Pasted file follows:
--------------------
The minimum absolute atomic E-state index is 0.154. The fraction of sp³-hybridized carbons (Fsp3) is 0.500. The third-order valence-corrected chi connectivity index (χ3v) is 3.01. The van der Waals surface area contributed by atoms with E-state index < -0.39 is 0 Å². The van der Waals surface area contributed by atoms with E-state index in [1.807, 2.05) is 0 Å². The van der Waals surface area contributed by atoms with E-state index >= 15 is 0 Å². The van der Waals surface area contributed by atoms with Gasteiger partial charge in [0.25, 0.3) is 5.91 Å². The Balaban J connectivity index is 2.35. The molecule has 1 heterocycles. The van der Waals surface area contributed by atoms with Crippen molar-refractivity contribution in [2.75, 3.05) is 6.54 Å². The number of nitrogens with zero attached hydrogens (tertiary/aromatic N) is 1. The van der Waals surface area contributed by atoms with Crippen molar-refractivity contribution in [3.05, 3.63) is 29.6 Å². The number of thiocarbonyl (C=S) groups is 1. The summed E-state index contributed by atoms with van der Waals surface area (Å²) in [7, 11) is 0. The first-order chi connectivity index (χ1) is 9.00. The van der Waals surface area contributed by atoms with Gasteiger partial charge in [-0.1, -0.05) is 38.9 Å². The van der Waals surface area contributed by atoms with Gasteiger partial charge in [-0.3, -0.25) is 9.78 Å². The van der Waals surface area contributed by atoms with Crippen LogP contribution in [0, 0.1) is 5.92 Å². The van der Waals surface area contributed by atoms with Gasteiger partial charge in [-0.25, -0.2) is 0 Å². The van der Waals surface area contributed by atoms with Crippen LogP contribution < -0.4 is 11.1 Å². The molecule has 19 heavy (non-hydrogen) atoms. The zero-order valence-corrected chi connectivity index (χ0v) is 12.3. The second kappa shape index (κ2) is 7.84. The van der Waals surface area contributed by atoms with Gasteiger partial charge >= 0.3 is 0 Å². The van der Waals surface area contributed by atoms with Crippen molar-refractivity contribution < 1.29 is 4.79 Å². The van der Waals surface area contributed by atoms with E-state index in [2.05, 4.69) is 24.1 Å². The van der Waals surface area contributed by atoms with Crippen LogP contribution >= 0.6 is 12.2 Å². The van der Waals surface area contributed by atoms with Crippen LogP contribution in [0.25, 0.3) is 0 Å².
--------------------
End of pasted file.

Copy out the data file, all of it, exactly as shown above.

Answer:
The minimum absolute atomic E-state index is 0.154. The fraction of sp³-hybridized carbons (Fsp3) is 0.500. The third-order valence-corrected chi connectivity index (χ3v) is 3.01. The van der Waals surface area contributed by atoms with E-state index < -0.39 is 0 Å². The van der Waals surface area contributed by atoms with E-state index in [1.807, 2.05) is 0 Å². The van der Waals surface area contributed by atoms with E-state index >= 15 is 0 Å². The van der Waals surface area contributed by atoms with Gasteiger partial charge in [0.25, 0.3) is 5.91 Å². The Balaban J connectivity index is 2.35. The molecule has 1 heterocycles. The van der Waals surface area contributed by atoms with Crippen molar-refractivity contribution in [2.75, 3.05) is 6.54 Å². The number of nitrogens with zero attached hydrogens (tertiary/aromatic N) is 1. The van der Waals surface area contributed by atoms with Crippen molar-refractivity contribution in [3.05, 3.63) is 29.6 Å². The number of thiocarbonyl (C=S) groups is 1. The summed E-state index contributed by atoms with van der Waals surface area (Å²) in [7, 11) is 0. The first-order chi connectivity index (χ1) is 9.00. The van der Waals surface area contributed by atoms with Gasteiger partial charge in [-0.1, -0.05) is 38.9 Å². The van der Waals surface area contributed by atoms with Gasteiger partial charge in [-0.3, -0.25) is 9.78 Å². The van der Waals surface area contributed by atoms with Crippen LogP contribution in [0, 0.1) is 5.92 Å². The van der Waals surface area contributed by atoms with Gasteiger partial charge in [-0.25, -0.2) is 0 Å². The van der Waals surface area contributed by atoms with Crippen LogP contribution < -0.4 is 11.1 Å². The molecule has 19 heavy (non-hydrogen) atoms. The zero-order valence-corrected chi connectivity index (χ0v) is 12.3. The second kappa shape index (κ2) is 7.84. The van der Waals surface area contributed by atoms with Gasteiger partial charge >= 0.3 is 0 Å². The van der Waals surface area contributed by atoms with Crippen molar-refractivity contribution < 1.29 is 4.79 Å². The van der Waals surface area contributed by atoms with E-state index in [2.05, 4.69) is 24.1 Å². The van der Waals surface area contributed by atoms with Crippen LogP contribution >= 0.6 is 12.2 Å². The van der Waals surface area contributed by atoms with Crippen LogP contribution in [0.25, 0.3) is 0 Å².